The LiveLikeLou Foundation Awards 2020 Iron Horse Scholarships to Children of ALS Families

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Lou Gehrig
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“Weather all the storms with courage and never give up” – 2020 Scholarship Awardee Cameron Toton

The LiveLikeLou Foundation has awarded the 2020 Iron Horse Scholarships to four dependents of ALS families, bringing the number of awardees to eight since the national charity kicked off in 2018. The Iron Horse Scholarship Committee, led by LiveLikeLou Treasurer and Phi Delt Greyson Geiler, Nebraska ’93, reviewed applications from across the country and began the selection process last spring.

“It is very rewarding to offer support to these awesome kids,” said Suzanne Alexander, Director of LiveLikeLou. “These scholarships can actually change the lives of the families who receive the funds.”

Applicants must submit two personal essays that reflect on their experience with ALS and their hopes for the future.

“Reading the essays of the scholarship applicants really brings the devastation of ALS home to our review committee,” Greyson said. “These kids live with caregiving responsibilities, grief and financial burdens that can last decades.”

He added, “And every single applicant we have reviewed so far has come through their ALS experience with empathy, perseverance, and wisdom that many people never attain.”

Each scholarship provides up to $2,130 and is renewable for up to eight semesters. The LiveLikeLou Foundation is actively raising funds for the awardees’ remaining need and hopes to add even more recipients in the future. Currently there are more 20 prospective awardees on the waiting list.

LiveLikeLou Chairman WL Gray, Texas Christian ’70 said, “We want all recipients to understand the legacy of The Iron Horse Lou Gehrig was strength, courage, and gratitude. So we chose 2,130 to celebrate Lou Gehrig’s consecutive games-played record.”

“We are really proud we can honor Brother Lou and help these families as well,” said Greyson.

Congratulations to the awardees of the 2020 Iron Horse Scholarship!

Kade Kilgore completed his Associates Degree in auto mechanics from Lewis Clark State College this spring and will return in the fall to pursue a bachelor’s degree in fire science. His dream is to one day own a mechanic shop and be a seasonal firefighter – a high demand skill in his home in eastern Oregon.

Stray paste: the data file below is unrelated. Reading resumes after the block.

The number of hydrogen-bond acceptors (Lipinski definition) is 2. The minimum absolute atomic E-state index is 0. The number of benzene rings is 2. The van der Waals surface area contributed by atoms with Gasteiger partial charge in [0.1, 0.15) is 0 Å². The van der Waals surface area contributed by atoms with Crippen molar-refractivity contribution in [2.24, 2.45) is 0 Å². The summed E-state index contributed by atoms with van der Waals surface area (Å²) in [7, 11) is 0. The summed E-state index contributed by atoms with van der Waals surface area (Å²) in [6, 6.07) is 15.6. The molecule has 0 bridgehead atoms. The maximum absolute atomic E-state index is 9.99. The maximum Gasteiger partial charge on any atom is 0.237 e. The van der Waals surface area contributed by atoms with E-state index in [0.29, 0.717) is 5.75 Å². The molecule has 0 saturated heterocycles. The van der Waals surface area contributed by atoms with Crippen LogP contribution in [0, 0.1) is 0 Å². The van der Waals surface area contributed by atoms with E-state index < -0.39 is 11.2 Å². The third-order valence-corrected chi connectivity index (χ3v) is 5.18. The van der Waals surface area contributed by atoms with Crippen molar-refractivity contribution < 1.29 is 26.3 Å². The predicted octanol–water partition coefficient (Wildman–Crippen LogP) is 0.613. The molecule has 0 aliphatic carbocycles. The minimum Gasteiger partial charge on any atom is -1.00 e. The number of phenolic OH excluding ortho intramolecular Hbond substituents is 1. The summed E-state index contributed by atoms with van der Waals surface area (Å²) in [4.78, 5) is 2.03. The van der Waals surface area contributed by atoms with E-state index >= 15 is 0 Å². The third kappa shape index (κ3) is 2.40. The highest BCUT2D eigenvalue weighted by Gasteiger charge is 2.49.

Kade worked hard through high school, volunteered for civic projects, and was the captain of his varsity basketball team. Kade’s dad worked in law enforcement for many years. When he was diagnosed with ALS in 2018, it was a devastating moment in the life of their family. But, despite the hardship that comes with the diagnosis, he always encouraged Kade to finish college and pursue a career he would enjoy, saying “if you love what you do, it won’t be work.”

Kade writes that his dad’s expectations of him motivate him every day, and he is determined to make his dad proud and pursue his dreams.

Samantha Newport is a rising junior at Concordia University in Irvine, California, seeking a bachelor’s degree in graphic design. Throughout her high school experience Samantha was involved in creative projects, writing, and illustrating a children’s book, publishing digital artwork, and illustrating a chapter of a foreign-language book. Her most personal gifts are portraits of her family members that have passed.

Samantha’s dad was diagnosed with ALS soon after she began her college career. She would spend her week on campus and commute home each weekend to help her mom and be with her family. Her dad died from his disease after a very short period. Although the financial blow to their family could easily have derailed her plans, her dad’s hopes for Samantha were clear: that she should continue her education and pursue her dreams to be a professional artist one day. He told her he was proud of her no matter what.

Cameron Toton will be a freshman at Michigan State University this fall, pursuing a degree in Psychology. At Troy High School Cameron ran cross country and his hockey team won the district championships. His dream is to become a psychologist and help young people like himself as they face big challenges.

Cameron’s dad also went to Michigan State. He must have been a very fine man, adopting his only son from Guatemala when Cameron was a baby. Cameron writes very poignantly about his dad’s journey with ALS and the impact it had on him as a young man. Ultimately his dad passed away from ALS during his junior year of high school, leaving Cameron with lessons of compassion and determination to build a positive future.

Cameron writes the words of his dad that help him persevere through hard moments are, “Weather all the storms with courage and never give up.”

Audrey Charlton grew up in Chagrin Falls, Ohio and will be a freshman at The University of Alabama this fall. Her father was diagnosed with ALS in 2010 and, against all odds, he is alive and able to send his daughter off to college.

Audrey has the unique perspective of having two beloved adults in her life battle the disease of ALS – a dear family friend died from the condition three years ago. Together with her dad and their broad circle of family and friends, Audrey’s community has advocated for the cause of ALS and raised funds for research in Northern Ohio for years.

She writes that watching her mom be a full-time caregiver to her dad, and helping her dad through the journey of ALS losses has taught her empathy, the importance of helping others, and gratitude for the things she still has in life.

“ALS has taught me that I am very fortunate,” Audrey says.

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